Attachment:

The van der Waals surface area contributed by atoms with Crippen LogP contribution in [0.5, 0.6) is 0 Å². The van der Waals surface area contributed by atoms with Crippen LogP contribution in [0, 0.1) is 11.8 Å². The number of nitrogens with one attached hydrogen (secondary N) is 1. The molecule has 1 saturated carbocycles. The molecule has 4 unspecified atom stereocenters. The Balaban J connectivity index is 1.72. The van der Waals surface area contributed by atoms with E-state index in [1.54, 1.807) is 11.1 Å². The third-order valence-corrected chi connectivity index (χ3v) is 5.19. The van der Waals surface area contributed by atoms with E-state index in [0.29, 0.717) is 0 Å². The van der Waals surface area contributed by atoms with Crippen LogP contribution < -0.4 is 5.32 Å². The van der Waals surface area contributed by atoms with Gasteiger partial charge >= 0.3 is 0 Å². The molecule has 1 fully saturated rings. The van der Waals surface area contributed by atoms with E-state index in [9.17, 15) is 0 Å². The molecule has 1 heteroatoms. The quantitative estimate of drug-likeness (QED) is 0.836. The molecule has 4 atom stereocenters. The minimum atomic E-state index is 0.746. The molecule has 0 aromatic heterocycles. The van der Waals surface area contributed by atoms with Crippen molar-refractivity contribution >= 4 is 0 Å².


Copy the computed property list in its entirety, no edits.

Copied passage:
The van der Waals surface area contributed by atoms with Crippen LogP contribution in [0.5, 0.6) is 0 Å². The van der Waals surface area contributed by atoms with Crippen LogP contribution in [0, 0.1) is 11.8 Å². The number of nitrogens with one attached hydrogen (secondary N) is 1. The molecule has 1 saturated carbocycles. The molecule has 4 unspecified atom stereocenters. The Balaban J connectivity index is 1.72. The van der Waals surface area contributed by atoms with E-state index in [1.54, 1.807) is 11.1 Å². The third-order valence-corrected chi connectivity index (χ3v) is 5.19. The van der Waals surface area contributed by atoms with E-state index in [0.29, 0.717) is 0 Å². The van der Waals surface area contributed by atoms with Crippen LogP contribution < -0.4 is 5.32 Å². The van der Waals surface area contributed by atoms with Gasteiger partial charge >= 0.3 is 0 Å². The molecule has 1 fully saturated rings. The van der Waals surface area contributed by atoms with E-state index in [9.17, 15) is 0 Å². The molecule has 1 heteroatoms. The quantitative estimate of drug-likeness (QED) is 0.836. The molecule has 4 atom stereocenters. The minimum atomic E-state index is 0.746. The molecule has 0 aromatic heterocycles. The van der Waals surface area contributed by atoms with Crippen molar-refractivity contribution >= 4 is 0 Å².